I was curious what Annabel Park — a filmmaker (and good friend of mine) who was born in South Korea and who has worked on issues of concern to Koreans, including acting as “the national coordinator for the 121 Coalition, organizing a historic grassroots effort to successfully pass U.S. House Resolution 121, also known as the “comfort women” resolution” — thought of all this. Here’s what Annabel had to say when I chatted with her yesterday.

*”Virginia lawmakers cannot decide what to call an international body of water.”

*”This should be left up to scholars and diplomats and processes such as the United Nations Conference on the Standardization of Geographical Names.”

*”It sets a terrible precedent with foreign countries that they can lobby state lawmakers for what’s in our textbooks.”

Although I certainly see where Korean Americans are coming from, and to a large extent agree with them on the substance of the matter, I agree with Annabel on this one. I simply don’t believe that this issue should be dealt with at the state level. What next, should our state’s textbooks also be amended to deal with naming disputes over the Persian/Arabian Gulf, Macedonia/FYROM, Falkland/Malvinas Islands, West Bank/Judea and Samaria, etc, etc? Do we really want to go down this road? I’m not convinced it would be helpful, unless and until the countries involved work it out among themselves. Which they haven’t done yet.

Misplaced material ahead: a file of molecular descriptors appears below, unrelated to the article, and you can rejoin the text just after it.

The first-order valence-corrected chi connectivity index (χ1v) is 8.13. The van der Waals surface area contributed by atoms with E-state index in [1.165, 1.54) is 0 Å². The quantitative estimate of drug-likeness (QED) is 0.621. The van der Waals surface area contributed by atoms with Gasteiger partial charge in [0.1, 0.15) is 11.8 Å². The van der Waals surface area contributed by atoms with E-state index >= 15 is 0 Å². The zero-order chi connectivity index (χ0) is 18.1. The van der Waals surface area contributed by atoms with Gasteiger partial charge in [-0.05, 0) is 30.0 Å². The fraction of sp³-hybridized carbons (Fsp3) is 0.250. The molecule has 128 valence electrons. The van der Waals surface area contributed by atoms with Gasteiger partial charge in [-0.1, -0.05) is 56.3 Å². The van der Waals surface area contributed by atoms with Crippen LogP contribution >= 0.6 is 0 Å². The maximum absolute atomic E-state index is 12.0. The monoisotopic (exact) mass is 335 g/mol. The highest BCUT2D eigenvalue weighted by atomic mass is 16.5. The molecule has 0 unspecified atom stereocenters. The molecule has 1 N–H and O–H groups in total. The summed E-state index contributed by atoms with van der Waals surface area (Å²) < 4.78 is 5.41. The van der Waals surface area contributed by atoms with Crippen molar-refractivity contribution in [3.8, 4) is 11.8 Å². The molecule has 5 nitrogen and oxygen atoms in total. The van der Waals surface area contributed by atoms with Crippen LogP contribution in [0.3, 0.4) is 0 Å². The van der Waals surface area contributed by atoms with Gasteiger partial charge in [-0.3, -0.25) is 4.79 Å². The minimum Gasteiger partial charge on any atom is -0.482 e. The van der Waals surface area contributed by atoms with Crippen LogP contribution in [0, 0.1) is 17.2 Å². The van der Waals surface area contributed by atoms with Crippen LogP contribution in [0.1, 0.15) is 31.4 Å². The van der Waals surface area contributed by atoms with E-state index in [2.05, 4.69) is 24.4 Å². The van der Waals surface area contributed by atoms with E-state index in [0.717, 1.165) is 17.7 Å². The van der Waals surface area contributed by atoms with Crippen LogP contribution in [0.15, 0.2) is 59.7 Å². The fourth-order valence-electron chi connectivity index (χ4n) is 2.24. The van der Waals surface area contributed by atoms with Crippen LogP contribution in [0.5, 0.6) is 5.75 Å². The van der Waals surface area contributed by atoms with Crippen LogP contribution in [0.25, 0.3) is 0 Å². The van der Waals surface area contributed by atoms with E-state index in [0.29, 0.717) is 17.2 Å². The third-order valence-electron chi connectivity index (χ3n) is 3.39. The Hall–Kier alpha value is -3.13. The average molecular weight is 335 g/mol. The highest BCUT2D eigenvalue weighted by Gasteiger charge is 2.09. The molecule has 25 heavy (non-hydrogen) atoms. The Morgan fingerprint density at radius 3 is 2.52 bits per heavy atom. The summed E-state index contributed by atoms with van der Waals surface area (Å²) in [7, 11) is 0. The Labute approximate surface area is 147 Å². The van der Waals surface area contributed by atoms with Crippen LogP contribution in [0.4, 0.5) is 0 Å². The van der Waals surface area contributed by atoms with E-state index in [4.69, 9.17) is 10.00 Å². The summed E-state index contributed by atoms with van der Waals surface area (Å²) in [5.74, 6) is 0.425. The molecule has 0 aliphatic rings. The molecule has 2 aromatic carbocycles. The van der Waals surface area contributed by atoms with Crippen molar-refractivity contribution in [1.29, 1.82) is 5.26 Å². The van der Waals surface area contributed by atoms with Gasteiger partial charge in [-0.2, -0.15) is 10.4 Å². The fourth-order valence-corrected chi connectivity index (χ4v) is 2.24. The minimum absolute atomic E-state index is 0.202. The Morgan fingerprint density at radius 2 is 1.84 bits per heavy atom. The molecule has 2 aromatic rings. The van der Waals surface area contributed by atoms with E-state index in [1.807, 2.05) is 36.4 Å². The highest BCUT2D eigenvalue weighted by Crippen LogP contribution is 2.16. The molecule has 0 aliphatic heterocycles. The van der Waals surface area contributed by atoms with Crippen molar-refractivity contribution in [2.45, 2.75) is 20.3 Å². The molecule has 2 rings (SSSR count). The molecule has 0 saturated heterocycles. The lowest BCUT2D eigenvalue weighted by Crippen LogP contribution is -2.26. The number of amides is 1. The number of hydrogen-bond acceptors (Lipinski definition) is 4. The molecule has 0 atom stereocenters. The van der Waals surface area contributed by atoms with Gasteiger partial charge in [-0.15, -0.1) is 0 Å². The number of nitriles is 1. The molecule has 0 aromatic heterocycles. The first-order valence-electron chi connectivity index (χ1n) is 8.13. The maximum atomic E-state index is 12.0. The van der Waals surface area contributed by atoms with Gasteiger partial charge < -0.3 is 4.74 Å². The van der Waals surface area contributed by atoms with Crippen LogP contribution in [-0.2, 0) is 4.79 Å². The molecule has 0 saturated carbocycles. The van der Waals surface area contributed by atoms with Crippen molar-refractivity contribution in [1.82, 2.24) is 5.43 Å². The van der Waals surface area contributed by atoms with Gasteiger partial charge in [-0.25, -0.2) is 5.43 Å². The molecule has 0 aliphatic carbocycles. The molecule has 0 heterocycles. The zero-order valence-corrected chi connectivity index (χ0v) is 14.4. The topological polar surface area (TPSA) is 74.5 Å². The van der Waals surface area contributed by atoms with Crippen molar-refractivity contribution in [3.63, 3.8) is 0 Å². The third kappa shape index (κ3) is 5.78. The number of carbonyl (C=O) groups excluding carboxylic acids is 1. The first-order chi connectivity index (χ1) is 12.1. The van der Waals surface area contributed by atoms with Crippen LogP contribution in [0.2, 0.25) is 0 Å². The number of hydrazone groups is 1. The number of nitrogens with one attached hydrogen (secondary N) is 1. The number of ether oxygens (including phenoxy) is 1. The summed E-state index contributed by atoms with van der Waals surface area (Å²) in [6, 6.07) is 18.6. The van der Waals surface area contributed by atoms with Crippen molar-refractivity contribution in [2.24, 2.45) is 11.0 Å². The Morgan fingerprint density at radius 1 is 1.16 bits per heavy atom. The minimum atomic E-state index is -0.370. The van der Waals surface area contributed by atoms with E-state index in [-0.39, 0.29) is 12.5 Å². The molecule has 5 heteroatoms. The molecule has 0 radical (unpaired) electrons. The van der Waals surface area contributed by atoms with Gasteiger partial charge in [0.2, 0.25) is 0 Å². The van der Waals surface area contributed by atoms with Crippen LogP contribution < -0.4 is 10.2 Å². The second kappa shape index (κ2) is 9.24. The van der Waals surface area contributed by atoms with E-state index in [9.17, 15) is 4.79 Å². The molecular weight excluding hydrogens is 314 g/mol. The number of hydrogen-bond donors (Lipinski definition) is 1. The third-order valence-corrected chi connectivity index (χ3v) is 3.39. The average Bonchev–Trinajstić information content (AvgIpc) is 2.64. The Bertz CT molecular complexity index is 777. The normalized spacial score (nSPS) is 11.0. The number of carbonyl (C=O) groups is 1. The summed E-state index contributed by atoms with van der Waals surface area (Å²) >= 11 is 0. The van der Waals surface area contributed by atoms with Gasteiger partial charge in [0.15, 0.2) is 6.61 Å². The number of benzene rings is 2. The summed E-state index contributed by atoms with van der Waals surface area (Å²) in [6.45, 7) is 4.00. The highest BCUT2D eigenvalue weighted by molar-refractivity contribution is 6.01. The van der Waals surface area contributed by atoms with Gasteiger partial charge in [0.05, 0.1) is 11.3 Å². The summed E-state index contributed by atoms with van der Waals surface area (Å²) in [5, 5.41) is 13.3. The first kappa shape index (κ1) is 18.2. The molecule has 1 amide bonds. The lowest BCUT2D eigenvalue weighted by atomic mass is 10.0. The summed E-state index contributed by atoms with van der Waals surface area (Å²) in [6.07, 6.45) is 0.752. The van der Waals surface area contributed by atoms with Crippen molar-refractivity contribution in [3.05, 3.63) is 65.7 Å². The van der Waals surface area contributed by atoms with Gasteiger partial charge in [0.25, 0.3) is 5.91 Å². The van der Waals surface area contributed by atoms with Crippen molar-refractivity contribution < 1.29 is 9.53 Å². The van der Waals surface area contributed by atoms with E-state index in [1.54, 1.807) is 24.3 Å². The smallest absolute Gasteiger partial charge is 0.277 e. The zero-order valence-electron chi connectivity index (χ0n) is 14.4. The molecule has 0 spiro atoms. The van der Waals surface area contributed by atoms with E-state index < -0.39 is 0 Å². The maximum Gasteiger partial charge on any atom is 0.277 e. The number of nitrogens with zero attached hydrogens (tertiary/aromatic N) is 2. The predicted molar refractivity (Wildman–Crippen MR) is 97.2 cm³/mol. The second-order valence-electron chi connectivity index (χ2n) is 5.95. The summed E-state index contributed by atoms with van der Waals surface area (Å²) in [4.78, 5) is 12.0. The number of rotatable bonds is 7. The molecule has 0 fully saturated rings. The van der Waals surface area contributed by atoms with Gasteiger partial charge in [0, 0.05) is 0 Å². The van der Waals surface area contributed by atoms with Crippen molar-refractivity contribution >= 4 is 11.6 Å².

• Dan Sullivan

    The one being used at any moment is a function of the ally with whom we are conducting business. It is at a higher level than military operations when Koreans and Japanese sit at the same table. We renamed the Persian Gulf as a matter of diplomatic policy and haven’t had to unroll a map in the presence of the Iranians for years. Thus the issue is conveniently avoided in most instances.

    But the world continues to shrink. The names used by the United States are an extension of political positions taken by the State Department. The State Department remains mired in a bilateral mindset. The multilateral solution is that which Annabel Park outlined. Unfortunately, the State Department adapts at a glacial pace and so we find Governor McAuliffe stuck between a rock and a hard place. I am confident he’ll handle it.